As news that Japanese Prime Minister Shinzo Abe would resign pushed the yen higher on Friday, the US dollar fell heavily against most major currencies — weighed down by the prospect of long-term lower US interest rates.
Japanese stocks fell and the safe-haven yen erased some recent losses overnight when it was reported that Abe, the nation’s longest serving prime minister, would step down due to worsening health.
The yen, which had fallen to a two-week low of ￥106.945 per US dollar, rose on the news to as much as ￥106.025. By 07:35am GMT it had eased slightly to ￥106.06, up 0.5 percent since New York’s close.
ING strategists wrote in a note to clients that “Abenomics” was one of the key factors in the yen’s weakness in previous years.
However, what matters most for the yen is the Bank of Japan’s stance and it is too early to say whether Abe’s resignation would materially impact the central bank, they said.
“Nonetheless, concerns about the post-Abe shift in the policy stance add to our bearish USD/JPY outlook (we target USD/JPY 102 by year-end), though we continue to see USD weakness as the main driver of the cross,” ING wrote.
At the hotly anticipated virtual Jackson Hole conference on Thursday, US Federal Reserve chairman Jerome Powell said that the US central bank would seek to keep inflation at 2 percent, on average, so that periods of too-low inflation would likely be followed by an effort to lift inflation above 2 percent for some time.
In practice, market participants expect that this means the current ultra-low rates will stay lower for longer.
The US dollar fell to as low as 92.418 versus a basket of currencies, while Powell was speaking, then quickly recovered.
However, it started to slide again overnight, extending losses in early London trading.
By the end of Friday, the US dollar index was at 92.30, down 0.75 percent on the day.
However, the New Taiwan dollar dropped against the US dollar on Friday, losing NT$0.011 to close at NT$29.521, down 0.03 percent from a week earlier.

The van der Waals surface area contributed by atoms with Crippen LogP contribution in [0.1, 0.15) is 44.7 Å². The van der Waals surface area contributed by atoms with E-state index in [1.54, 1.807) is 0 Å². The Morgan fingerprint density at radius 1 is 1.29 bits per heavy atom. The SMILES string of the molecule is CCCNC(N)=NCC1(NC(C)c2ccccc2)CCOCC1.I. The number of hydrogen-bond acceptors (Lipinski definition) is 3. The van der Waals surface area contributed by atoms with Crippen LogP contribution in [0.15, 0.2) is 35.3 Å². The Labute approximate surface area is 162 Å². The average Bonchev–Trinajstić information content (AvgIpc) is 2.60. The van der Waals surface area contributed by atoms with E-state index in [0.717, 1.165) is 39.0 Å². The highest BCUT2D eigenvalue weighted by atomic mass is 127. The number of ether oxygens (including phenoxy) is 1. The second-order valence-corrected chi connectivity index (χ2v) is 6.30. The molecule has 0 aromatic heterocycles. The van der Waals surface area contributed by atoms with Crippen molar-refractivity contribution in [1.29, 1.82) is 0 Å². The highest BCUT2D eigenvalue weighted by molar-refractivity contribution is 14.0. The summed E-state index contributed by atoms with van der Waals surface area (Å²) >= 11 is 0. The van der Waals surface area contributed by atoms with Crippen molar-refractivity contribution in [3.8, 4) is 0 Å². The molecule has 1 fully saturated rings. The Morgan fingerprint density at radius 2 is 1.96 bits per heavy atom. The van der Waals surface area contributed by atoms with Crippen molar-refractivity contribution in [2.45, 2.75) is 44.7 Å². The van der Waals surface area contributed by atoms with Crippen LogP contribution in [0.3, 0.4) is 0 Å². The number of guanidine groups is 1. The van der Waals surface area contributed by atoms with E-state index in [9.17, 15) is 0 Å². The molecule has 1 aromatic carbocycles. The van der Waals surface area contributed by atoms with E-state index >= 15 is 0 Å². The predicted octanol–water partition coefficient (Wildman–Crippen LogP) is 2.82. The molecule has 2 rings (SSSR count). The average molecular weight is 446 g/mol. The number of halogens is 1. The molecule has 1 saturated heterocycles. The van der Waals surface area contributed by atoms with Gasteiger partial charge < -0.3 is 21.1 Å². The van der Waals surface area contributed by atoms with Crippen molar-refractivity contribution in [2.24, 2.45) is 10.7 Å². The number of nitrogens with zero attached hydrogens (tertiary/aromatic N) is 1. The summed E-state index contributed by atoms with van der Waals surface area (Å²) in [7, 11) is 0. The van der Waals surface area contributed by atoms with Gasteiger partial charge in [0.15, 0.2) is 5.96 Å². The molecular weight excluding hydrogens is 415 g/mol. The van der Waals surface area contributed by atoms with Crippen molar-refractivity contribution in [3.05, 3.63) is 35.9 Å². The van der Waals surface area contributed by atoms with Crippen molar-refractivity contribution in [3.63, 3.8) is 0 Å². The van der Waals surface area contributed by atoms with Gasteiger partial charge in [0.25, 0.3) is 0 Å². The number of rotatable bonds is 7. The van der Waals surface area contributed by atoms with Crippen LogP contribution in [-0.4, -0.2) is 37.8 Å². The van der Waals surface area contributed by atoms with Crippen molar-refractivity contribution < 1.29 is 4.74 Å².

Commerzbank FX analyst Thu Lan Nguyen wrote to clients that this new strategy turned US monetary policy into a black box — a system whose workings cannot be understood from the outside — as it suggested the Fed was not following any specific formula to determine when to hike rates and could choose the time period over which to measure average inflation.
“It seems to me that the market has not totally grasped the implications of yesterday’s monetary policy change for the US currency,” she wrote. “Of course, the dollar had to take a pummeling already over the past weeks, but I do see further depreciation potential.”
Currency markets were broadly pro-risk. The New Zealand dollar rose to new two-week highs versus the US dollar, while the Australian dollar rose to its highest since December 2018 at 0.73135.
As the US dollar weakened, the euro rose to as high as US$1.18975. The single currency seemed little affected by weakening consumer morale in Germany casting doubt on household spending in Europe’s largest economy.
Additional reporting by staff writer, with CNA
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